Anania Digestive Diseases Lab
Department of Medicine Digestive Diseases Division Director, Frank Anania, MD, AGAF, FACP, leads a digestive diseases research team at Emory University The Anania laboratory is focused on basic mechanisms of liver diseases and liver injury related to non-alcoholic fatty liver disease (NAFLD) and non-alcoholic steatohepatitis (NASH).
We also have a longstanding interest in the biology of hepatic fibrosis particularly how matrix deposition occurs secondary to adipocytokines. In recent years our work has focused on the synthetic peptide hormone, glucagon-like peptide one (GLP-1). This peptide is now synthesized for clinical use in patients with type 2 diabetes mellitus (T2DM) and functions as an incretin. Our lab is investigating how GLP-1 like proteins can eliminate free fatty acid or triglyceride stores in hepatocytes. We hypothesize that the effects of GLP-1 proteins are direct with action on signaling mechanisms in hepatocytes. In another project we have been collaborating with gastrointestinal pathologists using mice that have a deficiency of the junctional adhesion molecule –A (JAM-A), that is found primarily in the distal small intestine and colon. We have developed highly effective diets that induce metabolic syndrome and fibrosis in the livers of mice fed such diets in as little as 16 weeks.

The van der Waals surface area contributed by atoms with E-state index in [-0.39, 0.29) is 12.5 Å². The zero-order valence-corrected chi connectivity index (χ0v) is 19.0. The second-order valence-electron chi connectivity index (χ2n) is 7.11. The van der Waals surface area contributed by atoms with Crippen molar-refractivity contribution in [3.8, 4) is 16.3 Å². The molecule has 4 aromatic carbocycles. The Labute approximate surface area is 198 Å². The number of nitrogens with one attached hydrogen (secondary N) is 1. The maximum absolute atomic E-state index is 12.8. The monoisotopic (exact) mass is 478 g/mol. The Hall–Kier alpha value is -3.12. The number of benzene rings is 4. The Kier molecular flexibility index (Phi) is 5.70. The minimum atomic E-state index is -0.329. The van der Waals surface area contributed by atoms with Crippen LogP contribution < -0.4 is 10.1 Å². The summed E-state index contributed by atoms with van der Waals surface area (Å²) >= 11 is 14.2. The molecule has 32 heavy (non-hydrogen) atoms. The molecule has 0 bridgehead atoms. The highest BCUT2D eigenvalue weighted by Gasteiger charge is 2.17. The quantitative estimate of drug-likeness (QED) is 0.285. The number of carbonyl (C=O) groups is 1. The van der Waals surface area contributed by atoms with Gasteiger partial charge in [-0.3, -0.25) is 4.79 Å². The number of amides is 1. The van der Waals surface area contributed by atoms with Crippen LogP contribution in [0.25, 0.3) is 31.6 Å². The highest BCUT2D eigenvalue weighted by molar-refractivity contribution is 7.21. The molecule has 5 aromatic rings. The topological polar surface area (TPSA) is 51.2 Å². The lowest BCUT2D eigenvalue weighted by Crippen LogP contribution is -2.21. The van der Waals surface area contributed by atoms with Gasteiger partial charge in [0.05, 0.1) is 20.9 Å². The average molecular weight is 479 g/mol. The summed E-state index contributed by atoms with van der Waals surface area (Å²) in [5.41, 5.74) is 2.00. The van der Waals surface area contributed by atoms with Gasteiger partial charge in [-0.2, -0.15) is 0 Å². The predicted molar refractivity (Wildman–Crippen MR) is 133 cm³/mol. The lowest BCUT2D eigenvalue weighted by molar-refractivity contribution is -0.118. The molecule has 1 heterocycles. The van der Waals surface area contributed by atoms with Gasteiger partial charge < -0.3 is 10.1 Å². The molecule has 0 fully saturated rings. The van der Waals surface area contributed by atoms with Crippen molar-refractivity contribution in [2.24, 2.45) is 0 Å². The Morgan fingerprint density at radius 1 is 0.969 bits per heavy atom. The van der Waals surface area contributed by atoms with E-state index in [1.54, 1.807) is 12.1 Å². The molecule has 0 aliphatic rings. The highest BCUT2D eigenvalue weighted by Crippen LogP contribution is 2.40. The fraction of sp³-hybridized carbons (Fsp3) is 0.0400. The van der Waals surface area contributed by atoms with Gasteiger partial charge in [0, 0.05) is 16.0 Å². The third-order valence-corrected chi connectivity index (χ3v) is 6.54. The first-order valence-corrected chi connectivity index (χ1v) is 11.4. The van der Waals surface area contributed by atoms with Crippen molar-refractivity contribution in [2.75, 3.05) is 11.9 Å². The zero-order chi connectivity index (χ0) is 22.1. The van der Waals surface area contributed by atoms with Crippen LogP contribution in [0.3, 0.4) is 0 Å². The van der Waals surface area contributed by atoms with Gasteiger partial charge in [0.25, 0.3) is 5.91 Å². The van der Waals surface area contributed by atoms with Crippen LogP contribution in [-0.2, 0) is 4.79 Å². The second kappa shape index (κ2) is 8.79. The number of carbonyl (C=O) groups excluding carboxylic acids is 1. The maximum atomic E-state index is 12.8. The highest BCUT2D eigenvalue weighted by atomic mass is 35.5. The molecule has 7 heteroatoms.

Our data in JAM-A mice reveal that such diets induce significant molecular perturbations of the intestinal tight junctions and permit translocation of mediators that significantly up-regulate the hepatic innate immune system. These events can lead to a severe NASH phenotype. The lab continues to investigate mechanism to deactivate the hepatic stellate cell (HSC), the principle matrix producing cell following chronic sustained liver injury.